A brief history of NUKE

December 1, 2015

With the recent announcement of NUKE 10, it seems a fitting time to look back at where it all started, and at the journey we’ve taken down the years. We caught up with Bill Spitzak, the original author of NUKE at Digital Domain, and Simon Robinson, co-founder of The Foundry, to get the scoop.

A graduate of both the Computer Science program at MIT and USC film school, and with several years of software development already under his belt, Bill was perfectly placed in the early 90s to become one of the pioneers of the still adolescent CG industry. At DD, the creative team were using a command-line script-based compositor to handle the donkey work, alongside their expensive and—at the time—fixed-resolution Flame and Inferno systems. In 1993, Bill started to develop a visual, node-based version of the system, and NUKE as we know it today was born; it was quickly put to use on films such as True Lies, Apollo 13 and Titanic.

Meanwhile, in a garage somewhere in deepest Middle Earth (oh sorry, England), Simon Robinson and Bruno Nicoletti (each with an equally impressive pedigree) were forming The Foundry, and pouring their love of post-production and visual effects into creating plug-ins for Flame and Inferno. Simon remembers, “Being software people in London just when digital effects really started to take off was great; all we wanted to do was get together to do ‘more stuff’!”. The year was 1996.


For the next five years or so, The Foundry and Digital Domain marched on in parallel as the industry matured, and special visual effects became increasingly essential to the success of films at the box office. In 2002, NUKE was honored with an Academy Award for technical achievement. “I think everybody was pretty happy about that,” says Bill, although he adds that having to make a speech “caused some panic.” 
In 2007, The Foundry took over development of NUKE from Digital Domain. The Foundry were looking for a software platform of their own, having reached the technical limits of what they could achieve purely through plug-ins. “We'd all been aware of it for a while, and knew it was highly regarded,” recalls Simon. “It looked like a fun way to expand what we did, and to further our interest in continuing to do ‘more stuff’.”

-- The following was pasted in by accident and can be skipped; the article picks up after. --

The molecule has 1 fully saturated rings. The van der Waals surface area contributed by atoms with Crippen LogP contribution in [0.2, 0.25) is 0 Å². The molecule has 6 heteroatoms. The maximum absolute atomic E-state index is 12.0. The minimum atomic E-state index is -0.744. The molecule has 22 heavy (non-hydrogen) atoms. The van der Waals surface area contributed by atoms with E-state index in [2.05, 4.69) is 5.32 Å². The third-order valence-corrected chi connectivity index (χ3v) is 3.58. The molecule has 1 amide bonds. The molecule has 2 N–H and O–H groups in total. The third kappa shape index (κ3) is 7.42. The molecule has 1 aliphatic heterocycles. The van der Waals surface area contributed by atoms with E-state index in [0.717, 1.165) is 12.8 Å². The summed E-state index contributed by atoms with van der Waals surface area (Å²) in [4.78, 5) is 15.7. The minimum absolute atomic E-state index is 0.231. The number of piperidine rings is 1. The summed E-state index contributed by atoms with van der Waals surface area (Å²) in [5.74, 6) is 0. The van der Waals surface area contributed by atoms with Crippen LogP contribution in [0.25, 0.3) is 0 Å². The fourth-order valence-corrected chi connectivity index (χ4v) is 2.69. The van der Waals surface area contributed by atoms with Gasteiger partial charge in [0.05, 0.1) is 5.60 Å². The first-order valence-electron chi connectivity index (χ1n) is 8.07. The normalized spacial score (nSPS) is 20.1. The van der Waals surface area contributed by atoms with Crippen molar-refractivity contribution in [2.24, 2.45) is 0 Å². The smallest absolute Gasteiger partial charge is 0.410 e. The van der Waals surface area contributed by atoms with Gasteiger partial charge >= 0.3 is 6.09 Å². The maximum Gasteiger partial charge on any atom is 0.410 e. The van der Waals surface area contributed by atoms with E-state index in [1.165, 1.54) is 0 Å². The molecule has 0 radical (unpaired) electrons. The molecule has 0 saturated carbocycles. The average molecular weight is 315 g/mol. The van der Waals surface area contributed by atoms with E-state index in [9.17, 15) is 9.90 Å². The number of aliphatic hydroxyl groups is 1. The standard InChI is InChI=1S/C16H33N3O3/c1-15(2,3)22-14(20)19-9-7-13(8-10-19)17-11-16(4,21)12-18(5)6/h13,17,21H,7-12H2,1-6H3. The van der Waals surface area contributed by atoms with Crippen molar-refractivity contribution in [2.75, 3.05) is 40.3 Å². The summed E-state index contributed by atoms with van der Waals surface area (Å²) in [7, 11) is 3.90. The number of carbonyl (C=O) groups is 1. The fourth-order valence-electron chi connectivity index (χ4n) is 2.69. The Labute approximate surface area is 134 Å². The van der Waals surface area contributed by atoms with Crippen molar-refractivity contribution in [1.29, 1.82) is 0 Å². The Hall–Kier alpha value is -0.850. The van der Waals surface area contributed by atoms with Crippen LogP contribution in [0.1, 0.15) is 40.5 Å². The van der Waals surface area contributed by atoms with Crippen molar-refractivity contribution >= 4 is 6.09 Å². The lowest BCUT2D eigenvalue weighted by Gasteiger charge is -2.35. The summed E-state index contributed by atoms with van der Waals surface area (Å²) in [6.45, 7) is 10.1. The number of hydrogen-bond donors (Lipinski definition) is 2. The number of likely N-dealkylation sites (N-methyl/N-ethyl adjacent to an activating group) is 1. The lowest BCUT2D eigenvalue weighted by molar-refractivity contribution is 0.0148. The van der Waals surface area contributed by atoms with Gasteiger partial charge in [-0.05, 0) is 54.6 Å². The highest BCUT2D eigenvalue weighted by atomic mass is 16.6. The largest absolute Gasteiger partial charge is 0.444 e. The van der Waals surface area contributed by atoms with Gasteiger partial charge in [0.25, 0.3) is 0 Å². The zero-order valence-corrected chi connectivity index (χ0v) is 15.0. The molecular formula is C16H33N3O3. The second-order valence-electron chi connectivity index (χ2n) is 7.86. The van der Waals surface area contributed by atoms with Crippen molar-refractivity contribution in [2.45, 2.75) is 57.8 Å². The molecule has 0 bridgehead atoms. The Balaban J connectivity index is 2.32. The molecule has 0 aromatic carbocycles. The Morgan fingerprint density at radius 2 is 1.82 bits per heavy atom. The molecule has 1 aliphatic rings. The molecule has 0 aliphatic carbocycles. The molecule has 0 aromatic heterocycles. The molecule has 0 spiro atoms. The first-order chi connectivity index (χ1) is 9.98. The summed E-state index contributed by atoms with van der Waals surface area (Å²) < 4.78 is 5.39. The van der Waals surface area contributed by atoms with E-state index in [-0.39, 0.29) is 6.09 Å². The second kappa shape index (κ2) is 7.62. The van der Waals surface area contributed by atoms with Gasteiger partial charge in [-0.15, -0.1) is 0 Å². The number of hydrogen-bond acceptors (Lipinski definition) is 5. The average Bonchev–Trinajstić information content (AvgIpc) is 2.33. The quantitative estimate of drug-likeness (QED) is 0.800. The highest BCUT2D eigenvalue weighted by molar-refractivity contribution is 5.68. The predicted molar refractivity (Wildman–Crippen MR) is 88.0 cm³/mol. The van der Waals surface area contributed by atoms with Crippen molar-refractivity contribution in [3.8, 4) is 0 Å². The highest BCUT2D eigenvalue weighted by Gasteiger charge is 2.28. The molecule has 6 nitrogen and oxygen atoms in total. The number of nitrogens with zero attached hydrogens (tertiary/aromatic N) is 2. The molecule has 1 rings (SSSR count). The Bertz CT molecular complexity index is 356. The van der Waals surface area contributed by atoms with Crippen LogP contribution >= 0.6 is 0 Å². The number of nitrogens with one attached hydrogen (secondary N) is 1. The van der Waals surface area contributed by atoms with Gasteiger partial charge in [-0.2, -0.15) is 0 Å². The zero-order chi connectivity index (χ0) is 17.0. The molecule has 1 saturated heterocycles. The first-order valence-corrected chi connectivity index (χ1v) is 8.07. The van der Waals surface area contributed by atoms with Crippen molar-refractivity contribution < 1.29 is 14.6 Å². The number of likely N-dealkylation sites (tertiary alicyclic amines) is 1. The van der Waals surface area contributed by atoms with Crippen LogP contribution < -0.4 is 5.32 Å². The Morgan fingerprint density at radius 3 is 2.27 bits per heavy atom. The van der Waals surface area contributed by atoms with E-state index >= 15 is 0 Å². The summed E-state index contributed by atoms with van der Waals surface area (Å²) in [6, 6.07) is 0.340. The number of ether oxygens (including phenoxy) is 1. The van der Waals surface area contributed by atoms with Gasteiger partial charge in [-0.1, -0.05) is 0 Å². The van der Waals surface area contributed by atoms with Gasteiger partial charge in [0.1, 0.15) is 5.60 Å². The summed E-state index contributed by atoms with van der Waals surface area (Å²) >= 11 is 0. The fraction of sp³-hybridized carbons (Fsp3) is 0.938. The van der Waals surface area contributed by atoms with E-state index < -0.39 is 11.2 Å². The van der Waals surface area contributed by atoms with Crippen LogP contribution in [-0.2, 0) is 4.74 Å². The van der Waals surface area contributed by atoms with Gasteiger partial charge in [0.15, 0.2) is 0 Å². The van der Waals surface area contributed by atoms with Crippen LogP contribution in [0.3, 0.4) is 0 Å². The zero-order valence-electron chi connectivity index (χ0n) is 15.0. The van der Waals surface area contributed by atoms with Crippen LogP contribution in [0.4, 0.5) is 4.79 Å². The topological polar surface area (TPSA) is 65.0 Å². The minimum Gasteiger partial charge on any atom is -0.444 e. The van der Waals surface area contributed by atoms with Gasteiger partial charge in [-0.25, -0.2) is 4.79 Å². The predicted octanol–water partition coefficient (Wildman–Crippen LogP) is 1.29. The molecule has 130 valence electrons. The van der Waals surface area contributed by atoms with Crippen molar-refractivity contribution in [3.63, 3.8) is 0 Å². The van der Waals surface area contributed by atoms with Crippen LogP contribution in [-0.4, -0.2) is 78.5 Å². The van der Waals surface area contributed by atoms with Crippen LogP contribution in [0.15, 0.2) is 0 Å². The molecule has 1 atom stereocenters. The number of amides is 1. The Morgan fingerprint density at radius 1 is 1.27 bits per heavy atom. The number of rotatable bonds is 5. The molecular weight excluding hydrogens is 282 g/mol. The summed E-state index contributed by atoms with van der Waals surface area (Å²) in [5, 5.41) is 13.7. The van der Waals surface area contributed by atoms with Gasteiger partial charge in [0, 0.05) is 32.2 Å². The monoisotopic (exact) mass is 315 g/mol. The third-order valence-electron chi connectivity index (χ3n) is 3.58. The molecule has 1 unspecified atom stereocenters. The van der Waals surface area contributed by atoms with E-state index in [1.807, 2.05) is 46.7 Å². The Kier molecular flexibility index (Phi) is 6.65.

Throughout the next few years, NUKE improved in leaps and bounds, as The Foundry added hundreds of new features—including a built-in camera tracker, denoise, deep compositing and stereo tools—and extended its core with Python, Qt, 64-bit and multi-platform support. It was soon a standard fixture in film pipelines across the globe.
In 2010, Jon Wadelton became NUKE’s product manager. (Jon had joined The Foundry in 2007, having been tempted over from his native Australia, and had been working as lead software engineer—today he’s the company’s CTO). That same year, NUKE expanded its range to include NUKEX, which combined the core functionality of NUKE with an out-of-the-box toolkit of exclusive features; many of these drew on The Foundry's core image-processing expertise which had proven so valuable in the plug-in market, including The Foundry’s own Academy Award winner, FURNACE. 
Under Jon’s guidance, the NUKE family continued to grow, with the addition in 2012 of HIERO, HIEROPLAYER and NUKE Assist. Last year, in 2014, in tandem with our NUKE 9 release, The Foundry introduced NUKE STUDIO—a collaborative VFX, editorial and finishing solution which sits at the top of the NUKE range. NUKE STUDIO was the result of countless hours of work from the unstoppable NUKE team. They’re still at it, as you can see from our NUKE 10 announcement.
Simon has been present for many huge changes throughout NUKE’s lifetime. “So many people have contributed to NUKE since The Foundry took it on that it is largely unrecognisable as the same product, either internally or on the surface,” he says. “The breadth of the feature set and the polish now make the original versions seem decidedly retro,” he continues. “But the core ideas that made it such a great starting platform still persist in its DNA.”
And what does the future hold for NUKE? The world is its oyster, and as The Foundry’s chief scientist, Simon is ready for new challenges. “We're now taking the first steps into VR, where both we and our customers have just started scratching the surface,” he muses. “I'm excited to see how this field evolves over the next few years and to see the NUKE that emerges to deal with it.” He gets a faraway look in his eyes, and for a moment you might think he’s back in that garage, still looking to do “more stuff”. 
Just one more thing: ever wondered where the name came from? Step right back in time to that original command-line compositor. It was known as the ‘New Compositor’, or ‘Nuke’ for short—and it just happened to be a fitting moniker for a product about the enter the world of Flames and Infernos. You learn something new everyday. 


Liz Kyneur

Works with customers and content for The Foundry, creating case studies, visiting clients, hearing their stories and seeing their amazing work. Owns a cactus named Pete.

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